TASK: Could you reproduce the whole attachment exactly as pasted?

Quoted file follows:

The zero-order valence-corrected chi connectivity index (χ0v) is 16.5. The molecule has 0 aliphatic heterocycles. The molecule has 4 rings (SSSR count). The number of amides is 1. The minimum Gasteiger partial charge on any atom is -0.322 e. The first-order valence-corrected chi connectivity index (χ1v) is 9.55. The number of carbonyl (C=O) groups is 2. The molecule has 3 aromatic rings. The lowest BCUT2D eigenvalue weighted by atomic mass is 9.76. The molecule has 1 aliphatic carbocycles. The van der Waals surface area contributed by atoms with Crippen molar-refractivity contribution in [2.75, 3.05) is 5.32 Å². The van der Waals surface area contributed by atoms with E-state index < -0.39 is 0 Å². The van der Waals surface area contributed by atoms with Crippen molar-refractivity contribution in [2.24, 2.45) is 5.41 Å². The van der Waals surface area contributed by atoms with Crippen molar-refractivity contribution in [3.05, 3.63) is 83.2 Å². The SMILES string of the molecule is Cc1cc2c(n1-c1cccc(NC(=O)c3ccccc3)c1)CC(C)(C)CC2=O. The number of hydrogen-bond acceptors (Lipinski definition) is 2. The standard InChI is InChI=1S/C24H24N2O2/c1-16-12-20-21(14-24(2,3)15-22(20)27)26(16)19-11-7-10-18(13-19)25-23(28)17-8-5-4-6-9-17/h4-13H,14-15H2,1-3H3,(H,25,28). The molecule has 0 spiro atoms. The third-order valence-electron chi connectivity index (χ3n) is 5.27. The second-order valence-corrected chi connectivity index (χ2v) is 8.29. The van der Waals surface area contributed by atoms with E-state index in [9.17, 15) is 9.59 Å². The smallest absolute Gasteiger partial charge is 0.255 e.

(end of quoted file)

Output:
The zero-order valence-corrected chi connectivity index (χ0v) is 16.5. The molecule has 0 aliphatic heterocycles. The molecule has 4 rings (SSSR count). The number of amides is 1. The minimum Gasteiger partial charge on any atom is -0.322 e. The first-order valence-corrected chi connectivity index (χ1v) is 9.55. The number of carbonyl (C=O) groups is 2. The molecule has 3 aromatic rings. The lowest BCUT2D eigenvalue weighted by atomic mass is 9.76. The molecule has 1 aliphatic carbocycles. The van der Waals surface area contributed by atoms with Crippen molar-refractivity contribution in [2.75, 3.05) is 5.32 Å². The van der Waals surface area contributed by atoms with E-state index < -0.39 is 0 Å². The van der Waals surface area contributed by atoms with Crippen molar-refractivity contribution in [2.24, 2.45) is 5.41 Å². The van der Waals surface area contributed by atoms with Crippen molar-refractivity contribution in [3.05, 3.63) is 83.2 Å². The SMILES string of the molecule is Cc1cc2c(n1-c1cccc(NC(=O)c3ccccc3)c1)CC(C)(C)CC2=O. The number of hydrogen-bond acceptors (Lipinski definition) is 2. The standard InChI is InChI=1S/C24H24N2O2/c1-16-12-20-21(14-24(2,3)15-22(20)27)26(16)19-11-7-10-18(13-19)25-23(28)17-8-5-4-6-9-17/h4-13H,14-15H2,1-3H3,(H,25,28). The molecule has 0 spiro atoms. The third-order valence-electron chi connectivity index (χ3n) is 5.27. The second-order valence-corrected chi connectivity index (χ2v) is 8.29. The van der Waals surface area contributed by atoms with E-state index in [9.17, 15) is 9.59 Å². The smallest absolute Gasteiger partial charge is 0.255 e.